Case Presentation: A 3-year-old female who recently returned from a bear-hunting trip in Idaho presented with a 4-day history of progressive ascending paralysis and hyporeflexia. Her symptoms initially started 4 days prior to presentation with difficulty walking and progressed to difficulty urinating and eventual upper extremity weakness. The family did not seek medical care until the mother found an engorged tick on the patient’s left occipital region. Her mother removed the tick and brought the child to the emergency center, where she was found to have weakness in all extremities, diminished reflexes, and difficulty urinating. Despite having already removed the tick, a workup was pursued including CT of the head and blood work including complete blood counts, a metabolic panel, and inflammatory markers, which were largely unremarkable. Additionally, the patient was admitted for monitoring signs of deterioration in case of misdiagnosis of tick paralysis. The next morning, her strength was much improved and she was discharged home.

Discussion: Tick paralysis is a rapidly progressing, ascending paralysis typically caused by the Dermacantor tick in those who have traveled to a region endemic to these ticks. The pathophysiology is thought to be due to the release of neurotoxin from the saliva of the tick, with the greatest quantity of toxin produced between days 3-7 of attachment. Treatment involves tick removal, with special attention to the head, and supportive care. Recovery usually begins within hours of removal. The differential diagnosis for tick paralysis is broad and includes Guillain-Barré, acute cerebellar ataxia, botulism, and poliomyelitis. Tick paralysis is rare and delays in diagnosis are common, causing patients often to be subjected to unnecessary extensive workups including head imaging and lumbar puncture. This case is interesting as the tick was already found and removed by the mother prior to presentation. Despite this, the patient was exposed to unnecessary care including CT scan, lab draws, and overnight hospitalization. Unnecessary medical interventions such as these are costly and may reveal incidental findings that lead to a cascade of further medical care. Children presenting with neurological syndromes such as tick paralysis, acute cerebellar ataxia, and new-onset seizure disorders may be at particular risk of receiving unnecessary interventions due to fear of more insidious processes. Unnecessary workups such as these, although well-meaning, may not benefit the patient or their family and may, in fact, be harmful.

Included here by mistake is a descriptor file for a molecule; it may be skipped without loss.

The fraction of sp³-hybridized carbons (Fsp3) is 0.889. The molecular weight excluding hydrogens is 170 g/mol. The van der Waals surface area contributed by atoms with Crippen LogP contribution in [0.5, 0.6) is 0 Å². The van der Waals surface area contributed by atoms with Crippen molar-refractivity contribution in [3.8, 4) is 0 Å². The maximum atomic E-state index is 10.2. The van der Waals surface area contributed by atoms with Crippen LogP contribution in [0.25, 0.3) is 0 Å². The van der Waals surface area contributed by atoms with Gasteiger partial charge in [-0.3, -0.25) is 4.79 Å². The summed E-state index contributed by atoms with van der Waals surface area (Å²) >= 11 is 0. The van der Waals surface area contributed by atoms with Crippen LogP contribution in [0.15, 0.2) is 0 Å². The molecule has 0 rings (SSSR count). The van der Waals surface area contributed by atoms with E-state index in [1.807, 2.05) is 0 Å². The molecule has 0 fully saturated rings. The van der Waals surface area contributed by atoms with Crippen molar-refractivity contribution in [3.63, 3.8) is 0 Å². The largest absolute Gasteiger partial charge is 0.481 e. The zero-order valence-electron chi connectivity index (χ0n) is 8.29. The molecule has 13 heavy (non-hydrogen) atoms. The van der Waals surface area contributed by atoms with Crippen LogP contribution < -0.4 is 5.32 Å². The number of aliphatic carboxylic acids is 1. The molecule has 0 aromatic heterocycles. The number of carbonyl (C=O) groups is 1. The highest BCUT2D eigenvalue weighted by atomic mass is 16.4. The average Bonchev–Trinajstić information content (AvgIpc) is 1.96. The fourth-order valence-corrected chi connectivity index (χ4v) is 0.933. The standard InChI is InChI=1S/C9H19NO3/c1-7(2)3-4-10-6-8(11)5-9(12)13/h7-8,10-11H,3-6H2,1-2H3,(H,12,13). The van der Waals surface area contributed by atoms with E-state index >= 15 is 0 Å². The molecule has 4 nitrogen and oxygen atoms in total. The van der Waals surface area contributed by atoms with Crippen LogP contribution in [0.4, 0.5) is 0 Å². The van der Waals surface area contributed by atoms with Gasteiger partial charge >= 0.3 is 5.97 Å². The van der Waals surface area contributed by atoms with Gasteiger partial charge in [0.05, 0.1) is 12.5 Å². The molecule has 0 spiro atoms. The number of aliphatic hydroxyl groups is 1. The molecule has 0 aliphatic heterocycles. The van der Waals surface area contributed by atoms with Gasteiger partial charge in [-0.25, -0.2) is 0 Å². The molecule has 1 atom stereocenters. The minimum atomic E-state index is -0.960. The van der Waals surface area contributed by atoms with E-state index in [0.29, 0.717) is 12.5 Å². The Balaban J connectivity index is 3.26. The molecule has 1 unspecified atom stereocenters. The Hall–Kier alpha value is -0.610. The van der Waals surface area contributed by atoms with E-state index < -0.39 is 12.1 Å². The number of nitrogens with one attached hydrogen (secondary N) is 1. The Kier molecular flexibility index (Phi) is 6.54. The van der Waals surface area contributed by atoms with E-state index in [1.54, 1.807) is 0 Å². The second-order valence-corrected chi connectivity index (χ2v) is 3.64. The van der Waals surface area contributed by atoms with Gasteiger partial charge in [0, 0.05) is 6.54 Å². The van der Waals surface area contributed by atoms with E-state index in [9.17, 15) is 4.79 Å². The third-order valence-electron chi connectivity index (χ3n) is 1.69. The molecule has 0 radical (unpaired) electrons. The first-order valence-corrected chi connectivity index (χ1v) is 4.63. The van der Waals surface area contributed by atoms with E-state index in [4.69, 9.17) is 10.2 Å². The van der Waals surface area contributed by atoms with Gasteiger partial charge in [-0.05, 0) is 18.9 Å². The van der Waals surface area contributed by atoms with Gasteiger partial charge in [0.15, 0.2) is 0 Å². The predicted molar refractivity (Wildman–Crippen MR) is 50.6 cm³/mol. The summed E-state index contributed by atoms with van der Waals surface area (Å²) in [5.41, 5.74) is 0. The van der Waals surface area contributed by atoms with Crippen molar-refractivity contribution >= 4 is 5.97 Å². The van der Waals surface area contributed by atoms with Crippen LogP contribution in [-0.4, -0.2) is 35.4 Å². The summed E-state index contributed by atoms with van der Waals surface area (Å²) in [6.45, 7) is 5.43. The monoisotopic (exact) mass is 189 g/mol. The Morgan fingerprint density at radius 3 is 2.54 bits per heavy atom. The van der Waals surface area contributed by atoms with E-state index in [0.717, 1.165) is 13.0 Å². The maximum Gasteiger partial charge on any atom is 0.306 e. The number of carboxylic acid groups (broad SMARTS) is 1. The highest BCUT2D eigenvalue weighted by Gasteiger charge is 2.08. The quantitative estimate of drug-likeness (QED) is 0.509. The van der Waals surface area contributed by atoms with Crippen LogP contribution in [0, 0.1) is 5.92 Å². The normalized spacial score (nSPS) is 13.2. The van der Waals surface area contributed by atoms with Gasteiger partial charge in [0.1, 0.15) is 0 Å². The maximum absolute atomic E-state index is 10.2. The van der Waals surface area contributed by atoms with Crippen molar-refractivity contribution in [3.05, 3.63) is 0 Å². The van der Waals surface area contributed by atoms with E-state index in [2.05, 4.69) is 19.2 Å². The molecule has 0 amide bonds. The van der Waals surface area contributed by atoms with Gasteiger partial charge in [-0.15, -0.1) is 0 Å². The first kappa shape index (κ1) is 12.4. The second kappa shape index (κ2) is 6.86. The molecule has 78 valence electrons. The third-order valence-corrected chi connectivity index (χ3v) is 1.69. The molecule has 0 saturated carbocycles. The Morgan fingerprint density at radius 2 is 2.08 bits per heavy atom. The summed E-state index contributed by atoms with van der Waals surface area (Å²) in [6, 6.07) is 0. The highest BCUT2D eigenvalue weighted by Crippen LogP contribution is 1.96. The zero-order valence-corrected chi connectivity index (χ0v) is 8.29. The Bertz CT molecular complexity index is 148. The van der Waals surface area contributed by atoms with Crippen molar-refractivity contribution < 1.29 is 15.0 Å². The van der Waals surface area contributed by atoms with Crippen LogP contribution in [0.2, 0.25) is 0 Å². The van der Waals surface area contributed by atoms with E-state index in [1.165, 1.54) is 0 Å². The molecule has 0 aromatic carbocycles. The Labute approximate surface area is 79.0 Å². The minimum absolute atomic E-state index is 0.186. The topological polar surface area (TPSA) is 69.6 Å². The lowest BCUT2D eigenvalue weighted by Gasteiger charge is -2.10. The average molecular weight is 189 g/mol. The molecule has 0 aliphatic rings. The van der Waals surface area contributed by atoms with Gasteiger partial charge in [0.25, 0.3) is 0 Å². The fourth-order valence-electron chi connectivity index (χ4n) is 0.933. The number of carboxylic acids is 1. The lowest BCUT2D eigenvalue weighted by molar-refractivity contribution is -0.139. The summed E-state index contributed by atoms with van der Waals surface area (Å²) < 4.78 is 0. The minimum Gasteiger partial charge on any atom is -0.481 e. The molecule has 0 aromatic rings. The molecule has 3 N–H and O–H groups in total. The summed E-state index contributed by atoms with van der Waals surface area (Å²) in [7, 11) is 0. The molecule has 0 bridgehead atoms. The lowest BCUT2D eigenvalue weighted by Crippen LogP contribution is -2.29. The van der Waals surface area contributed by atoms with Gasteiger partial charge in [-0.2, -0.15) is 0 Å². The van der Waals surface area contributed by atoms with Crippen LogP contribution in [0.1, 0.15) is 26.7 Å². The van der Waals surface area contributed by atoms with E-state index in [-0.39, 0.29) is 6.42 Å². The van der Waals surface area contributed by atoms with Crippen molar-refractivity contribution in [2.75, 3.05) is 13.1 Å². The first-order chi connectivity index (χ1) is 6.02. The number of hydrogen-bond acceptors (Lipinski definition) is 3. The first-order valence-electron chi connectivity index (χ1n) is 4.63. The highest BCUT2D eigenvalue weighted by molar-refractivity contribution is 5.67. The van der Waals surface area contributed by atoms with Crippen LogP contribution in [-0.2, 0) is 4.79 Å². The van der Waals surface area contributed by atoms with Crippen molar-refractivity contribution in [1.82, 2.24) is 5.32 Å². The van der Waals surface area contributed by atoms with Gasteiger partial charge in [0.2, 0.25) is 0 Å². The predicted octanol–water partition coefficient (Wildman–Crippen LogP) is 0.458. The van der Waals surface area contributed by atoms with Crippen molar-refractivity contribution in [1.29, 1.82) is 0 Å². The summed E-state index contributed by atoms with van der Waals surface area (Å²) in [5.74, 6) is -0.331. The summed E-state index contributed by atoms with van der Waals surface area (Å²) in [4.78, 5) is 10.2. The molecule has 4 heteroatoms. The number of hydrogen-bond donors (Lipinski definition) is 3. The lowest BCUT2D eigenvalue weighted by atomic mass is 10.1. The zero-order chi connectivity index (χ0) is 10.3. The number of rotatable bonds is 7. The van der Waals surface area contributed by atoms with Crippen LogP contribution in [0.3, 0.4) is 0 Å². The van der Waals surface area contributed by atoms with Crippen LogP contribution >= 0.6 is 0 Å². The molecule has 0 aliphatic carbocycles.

Conclusions: Children presenting with neurologic complaints, tick paralysis, in this case, are at particular risk of receiving unnecessary interventions due to fear of insidious processes. Providers should familiarize themselves with indications for further workup including head imaging and spinal fluid analysis to avoid unnecessary utilization and patient burden.